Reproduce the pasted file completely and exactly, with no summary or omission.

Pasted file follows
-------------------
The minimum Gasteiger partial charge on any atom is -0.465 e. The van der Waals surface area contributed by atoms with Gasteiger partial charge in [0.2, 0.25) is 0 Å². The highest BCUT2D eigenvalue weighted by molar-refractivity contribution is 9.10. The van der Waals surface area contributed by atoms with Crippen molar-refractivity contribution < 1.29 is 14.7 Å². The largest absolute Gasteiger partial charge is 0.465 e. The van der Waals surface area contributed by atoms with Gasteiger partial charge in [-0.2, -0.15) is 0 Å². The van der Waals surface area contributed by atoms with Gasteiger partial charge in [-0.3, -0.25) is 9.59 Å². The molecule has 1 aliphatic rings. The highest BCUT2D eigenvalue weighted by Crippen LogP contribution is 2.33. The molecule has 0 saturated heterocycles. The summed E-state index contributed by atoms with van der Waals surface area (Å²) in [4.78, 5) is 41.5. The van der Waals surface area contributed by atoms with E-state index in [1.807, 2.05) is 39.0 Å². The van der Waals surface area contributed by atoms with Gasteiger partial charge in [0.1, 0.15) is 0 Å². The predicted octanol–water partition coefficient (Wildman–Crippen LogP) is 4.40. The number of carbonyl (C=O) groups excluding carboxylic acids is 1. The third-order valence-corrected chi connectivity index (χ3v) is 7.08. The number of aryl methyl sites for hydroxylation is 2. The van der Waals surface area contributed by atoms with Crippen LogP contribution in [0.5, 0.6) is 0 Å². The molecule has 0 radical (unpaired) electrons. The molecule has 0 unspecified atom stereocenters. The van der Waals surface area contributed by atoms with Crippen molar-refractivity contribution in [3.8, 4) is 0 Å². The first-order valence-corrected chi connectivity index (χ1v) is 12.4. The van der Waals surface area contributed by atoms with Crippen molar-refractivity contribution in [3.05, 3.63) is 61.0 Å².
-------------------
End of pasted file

The minimum Gasteiger partial charge on any atom is -0.465 e. The van der Waals surface area contributed by atoms with Gasteiger partial charge in [0.2, 0.25) is 0 Å². The highest BCUT2D eigenvalue weighted by molar-refractivity contribution is 9.10. The van der Waals surface area contributed by atoms with Crippen molar-refractivity contribution < 1.29 is 14.7 Å². The largest absolute Gasteiger partial charge is 0.465 e. The van der Waals surface area contributed by atoms with Gasteiger partial charge in [-0.2, -0.15) is 0 Å². The van der Waals surface area contributed by atoms with Gasteiger partial charge in [-0.3, -0.25) is 9.59 Å². The molecule has 1 aliphatic rings. The highest BCUT2D eigenvalue weighted by Crippen LogP contribution is 2.33. The molecule has 0 saturated heterocycles. The summed E-state index contributed by atoms with van der Waals surface area (Å²) in [4.78, 5) is 41.5. The van der Waals surface area contributed by atoms with E-state index in [1.807, 2.05) is 39.0 Å². The van der Waals surface area contributed by atoms with Gasteiger partial charge in [0.1, 0.15) is 0 Å². The predicted octanol–water partition coefficient (Wildman–Crippen LogP) is 4.40. The number of carbonyl (C=O) groups excluding carboxylic acids is 1. The third-order valence-corrected chi connectivity index (χ3v) is 7.08. The number of aryl methyl sites for hydroxylation is 2. The van der Waals surface area contributed by atoms with Crippen LogP contribution in [0.5, 0.6) is 0 Å². The molecule has 0 radical (unpaired) electrons. The molecule has 0 unspecified atom stereocenters. The van der Waals surface area contributed by atoms with Crippen molar-refractivity contribution in [3.8, 4) is 0 Å². The first-order valence-corrected chi connectivity index (χ1v) is 12.4. The van der Waals surface area contributed by atoms with Crippen molar-refractivity contribution in [3.05, 3.63) is 61.0 Å².